It is a clear sky for Microsoft and its users, as Windows 8 has been confirmed as released to manufacturing (RTM) this August of 2012. In just a month or so, I will be available it will be available in all major retail outlets.
Every three years, Microsoft pledged to release better and newer versions of its operating system which has been something to look forward to for most avid users. In this span of time, however, various operating systems have established undisputed versions for themselves—the Mountain Lion for Apple and the upgraded versions of Android OS for smartphones and tablets.
Surely, this year would be a tight competition for Microsoft and its competitors. It leaves people asking what Microsoft has to offer this time.
What to Look Forward To
Steven Sinofsky of Microsoft promises that the Windows 8 will include refined features which will take users to a new world, making the 25-year investment of the PC giant all worth it.
When Windows 8 Preview was first demonstrated in May 2011, it has undergone complete reimagining from its chipset to software experience. Stinofsky promises that Windows 8 would be “fast and fluid,” with an improved storage capability, more reliable connectivity and a WinRT platform which runs on comprehensive and credible apps that will cater up to 200 markets all over the world.
There are no clear specifications yet for what other features Windows 8 has. But the Microsoft Team is positive on the OS developmental progress and that it will be released on the target date, October 26, as Microsoft’s Windows CFO Tami Reller confidently said.
Some Bumps and Scratches
Windows 8 has not yet been officially released but it has received a few negative feedbacks from experts.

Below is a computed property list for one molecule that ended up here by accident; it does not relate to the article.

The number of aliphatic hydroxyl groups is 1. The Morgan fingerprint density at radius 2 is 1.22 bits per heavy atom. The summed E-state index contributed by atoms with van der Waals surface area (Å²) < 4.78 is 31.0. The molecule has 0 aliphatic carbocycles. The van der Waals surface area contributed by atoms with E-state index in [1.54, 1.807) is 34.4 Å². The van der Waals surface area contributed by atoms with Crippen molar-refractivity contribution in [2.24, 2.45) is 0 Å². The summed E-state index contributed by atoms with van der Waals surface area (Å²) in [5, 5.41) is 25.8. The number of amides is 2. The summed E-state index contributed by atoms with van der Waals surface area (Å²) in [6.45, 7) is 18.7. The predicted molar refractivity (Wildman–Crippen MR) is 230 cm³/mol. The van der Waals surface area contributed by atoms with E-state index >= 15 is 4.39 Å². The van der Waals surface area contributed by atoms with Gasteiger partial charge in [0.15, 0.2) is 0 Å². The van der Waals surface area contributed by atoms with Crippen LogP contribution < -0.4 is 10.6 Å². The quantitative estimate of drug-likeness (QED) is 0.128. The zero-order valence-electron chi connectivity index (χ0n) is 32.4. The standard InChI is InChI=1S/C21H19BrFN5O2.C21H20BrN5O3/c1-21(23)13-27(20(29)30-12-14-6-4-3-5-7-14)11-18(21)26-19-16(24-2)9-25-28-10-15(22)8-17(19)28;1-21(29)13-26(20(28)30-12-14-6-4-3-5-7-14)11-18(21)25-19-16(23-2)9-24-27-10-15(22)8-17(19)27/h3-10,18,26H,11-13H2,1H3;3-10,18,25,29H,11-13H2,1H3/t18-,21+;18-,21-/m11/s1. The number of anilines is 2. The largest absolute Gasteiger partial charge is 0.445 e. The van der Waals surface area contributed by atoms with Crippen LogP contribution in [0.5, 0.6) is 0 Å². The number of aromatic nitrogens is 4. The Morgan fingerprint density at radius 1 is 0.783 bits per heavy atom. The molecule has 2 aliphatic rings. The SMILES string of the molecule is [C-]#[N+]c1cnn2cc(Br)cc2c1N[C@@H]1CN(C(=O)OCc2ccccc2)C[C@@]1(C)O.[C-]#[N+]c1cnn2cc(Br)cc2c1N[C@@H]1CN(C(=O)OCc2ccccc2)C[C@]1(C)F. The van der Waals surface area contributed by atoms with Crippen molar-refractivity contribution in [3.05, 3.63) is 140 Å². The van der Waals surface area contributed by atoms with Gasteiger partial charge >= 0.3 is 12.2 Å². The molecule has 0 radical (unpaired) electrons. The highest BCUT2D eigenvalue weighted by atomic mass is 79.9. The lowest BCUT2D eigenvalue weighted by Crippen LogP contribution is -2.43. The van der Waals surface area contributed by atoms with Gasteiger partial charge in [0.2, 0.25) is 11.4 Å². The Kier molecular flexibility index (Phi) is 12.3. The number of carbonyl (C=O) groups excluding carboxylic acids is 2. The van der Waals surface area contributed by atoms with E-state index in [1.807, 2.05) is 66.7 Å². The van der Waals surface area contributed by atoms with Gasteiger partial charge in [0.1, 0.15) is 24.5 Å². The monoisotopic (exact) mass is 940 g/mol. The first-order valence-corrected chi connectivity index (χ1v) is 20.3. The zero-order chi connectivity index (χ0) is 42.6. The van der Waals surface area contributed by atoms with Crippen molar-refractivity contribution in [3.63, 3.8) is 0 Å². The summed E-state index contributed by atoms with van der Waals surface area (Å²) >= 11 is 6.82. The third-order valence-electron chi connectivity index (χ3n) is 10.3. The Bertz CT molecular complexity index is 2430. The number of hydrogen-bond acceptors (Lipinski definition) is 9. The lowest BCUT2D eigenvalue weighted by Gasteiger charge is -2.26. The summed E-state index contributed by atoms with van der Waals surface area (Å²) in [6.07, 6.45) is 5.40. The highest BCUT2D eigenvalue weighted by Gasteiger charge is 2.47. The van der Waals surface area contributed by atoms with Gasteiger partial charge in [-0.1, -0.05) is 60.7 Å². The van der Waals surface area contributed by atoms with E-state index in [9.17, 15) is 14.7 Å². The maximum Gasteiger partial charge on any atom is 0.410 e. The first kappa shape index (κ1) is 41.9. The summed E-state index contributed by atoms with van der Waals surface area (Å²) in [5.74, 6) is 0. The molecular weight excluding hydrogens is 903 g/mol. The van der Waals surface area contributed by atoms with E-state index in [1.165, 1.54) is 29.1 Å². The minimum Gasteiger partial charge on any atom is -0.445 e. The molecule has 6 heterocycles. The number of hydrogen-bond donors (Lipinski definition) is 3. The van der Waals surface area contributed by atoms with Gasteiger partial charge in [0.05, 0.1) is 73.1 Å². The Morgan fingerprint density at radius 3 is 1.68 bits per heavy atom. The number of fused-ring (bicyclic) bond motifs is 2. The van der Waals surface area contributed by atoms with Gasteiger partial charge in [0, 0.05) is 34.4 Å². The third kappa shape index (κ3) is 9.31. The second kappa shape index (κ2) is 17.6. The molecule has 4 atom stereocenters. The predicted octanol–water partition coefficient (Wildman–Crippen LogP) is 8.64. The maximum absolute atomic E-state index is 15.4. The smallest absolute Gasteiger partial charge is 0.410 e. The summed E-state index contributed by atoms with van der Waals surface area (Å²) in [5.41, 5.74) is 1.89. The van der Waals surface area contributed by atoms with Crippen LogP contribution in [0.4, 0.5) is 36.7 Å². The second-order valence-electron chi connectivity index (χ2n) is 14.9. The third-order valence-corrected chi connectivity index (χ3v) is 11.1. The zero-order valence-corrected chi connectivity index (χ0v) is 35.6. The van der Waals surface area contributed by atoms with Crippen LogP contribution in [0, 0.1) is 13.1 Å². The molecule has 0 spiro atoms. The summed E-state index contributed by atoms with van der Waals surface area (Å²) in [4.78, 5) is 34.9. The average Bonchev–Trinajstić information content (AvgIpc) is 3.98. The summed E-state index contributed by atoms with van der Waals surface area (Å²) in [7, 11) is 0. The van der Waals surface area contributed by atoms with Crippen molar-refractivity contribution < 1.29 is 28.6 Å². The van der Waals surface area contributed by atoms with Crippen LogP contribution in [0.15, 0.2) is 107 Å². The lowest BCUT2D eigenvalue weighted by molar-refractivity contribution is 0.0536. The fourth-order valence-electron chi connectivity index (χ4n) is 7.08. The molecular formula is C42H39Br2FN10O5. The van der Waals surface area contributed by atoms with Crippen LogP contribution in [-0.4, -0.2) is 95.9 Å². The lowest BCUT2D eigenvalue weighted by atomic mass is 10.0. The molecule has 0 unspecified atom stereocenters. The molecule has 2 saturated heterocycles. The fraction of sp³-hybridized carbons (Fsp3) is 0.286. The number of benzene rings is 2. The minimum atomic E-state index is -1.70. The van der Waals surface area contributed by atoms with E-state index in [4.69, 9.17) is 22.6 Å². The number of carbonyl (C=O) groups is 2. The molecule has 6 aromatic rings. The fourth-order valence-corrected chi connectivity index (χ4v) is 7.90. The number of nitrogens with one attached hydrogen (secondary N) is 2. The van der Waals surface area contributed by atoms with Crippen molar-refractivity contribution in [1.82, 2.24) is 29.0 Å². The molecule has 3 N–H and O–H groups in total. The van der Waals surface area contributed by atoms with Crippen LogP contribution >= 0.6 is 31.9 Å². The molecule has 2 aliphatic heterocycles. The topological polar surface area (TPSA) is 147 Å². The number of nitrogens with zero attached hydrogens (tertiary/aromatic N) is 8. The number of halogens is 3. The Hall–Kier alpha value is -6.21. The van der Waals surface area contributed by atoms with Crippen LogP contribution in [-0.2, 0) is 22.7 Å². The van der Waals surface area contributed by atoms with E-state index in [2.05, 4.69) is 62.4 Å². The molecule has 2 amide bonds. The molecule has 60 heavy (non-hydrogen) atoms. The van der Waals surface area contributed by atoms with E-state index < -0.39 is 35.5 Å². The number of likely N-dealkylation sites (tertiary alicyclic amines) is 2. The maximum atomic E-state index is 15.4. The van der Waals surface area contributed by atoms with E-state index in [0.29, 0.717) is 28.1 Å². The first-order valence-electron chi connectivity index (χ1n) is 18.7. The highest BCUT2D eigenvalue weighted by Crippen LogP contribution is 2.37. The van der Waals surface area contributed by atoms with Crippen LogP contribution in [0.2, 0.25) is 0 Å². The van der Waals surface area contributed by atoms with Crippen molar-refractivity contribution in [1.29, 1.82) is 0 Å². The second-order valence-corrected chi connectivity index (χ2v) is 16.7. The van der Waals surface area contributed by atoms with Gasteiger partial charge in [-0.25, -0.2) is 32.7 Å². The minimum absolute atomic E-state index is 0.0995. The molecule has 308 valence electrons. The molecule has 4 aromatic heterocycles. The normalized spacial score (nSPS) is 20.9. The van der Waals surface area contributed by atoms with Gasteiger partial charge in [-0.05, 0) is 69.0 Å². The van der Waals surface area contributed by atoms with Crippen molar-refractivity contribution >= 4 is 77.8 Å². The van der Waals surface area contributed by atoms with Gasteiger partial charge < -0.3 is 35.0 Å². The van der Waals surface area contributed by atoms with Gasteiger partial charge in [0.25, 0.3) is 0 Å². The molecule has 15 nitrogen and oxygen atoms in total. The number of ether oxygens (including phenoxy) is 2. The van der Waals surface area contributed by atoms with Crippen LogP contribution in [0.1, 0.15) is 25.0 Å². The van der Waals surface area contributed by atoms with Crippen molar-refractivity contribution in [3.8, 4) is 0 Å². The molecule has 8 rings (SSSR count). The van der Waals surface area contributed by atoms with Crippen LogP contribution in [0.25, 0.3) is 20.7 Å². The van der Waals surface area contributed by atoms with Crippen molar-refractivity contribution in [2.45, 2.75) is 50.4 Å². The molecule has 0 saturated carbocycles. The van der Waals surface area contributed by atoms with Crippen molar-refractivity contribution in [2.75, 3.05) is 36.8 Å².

John Morris expressed his frustration over the Windows 8 Preview, citing that Windows 8 may confirm the rumors of a fluctuating trend when it comes to the performance of Microsoft’s operating systems. He also asserts that with the impending release of Google’s Nexus 7 plus the growing force of Apple, Microsoft’s future seems clouded.
Preston Gralla shares Morris’ frustration. He believes that Windows 8 will not deliver a good user experience if Microsoft will not subsidize touch-screens. He also added that the OS serves better on touch-enabled hardware than traditional PCs.
Nevertheless, there is no stopping for the Microsoft Team. In fact, on August 15, developers can already download final versions of the Windows 8 through their MSDN subscriptions. Like a cascade, it will be available to more experts within August and September for public availability on October.
By October 26, people can upgrade their Windows OS for $39.99 on a new PC or device. For Windows 7 PC buyers today, they can avail the upgrade to Windows 8 Pro for only $14.99.
What do you think? Is it a clear horizon for Microsoft or should they just keep their windows shut?
Jay Manangan is an online marketing strategist for Repair Labs and Fix-iphones, an industry-recognized specialist in computer and gadget repair. He spends most of his time on the internet, reading technology and computer blogs. He’s the axeman of a band called “ManMinusMachine”.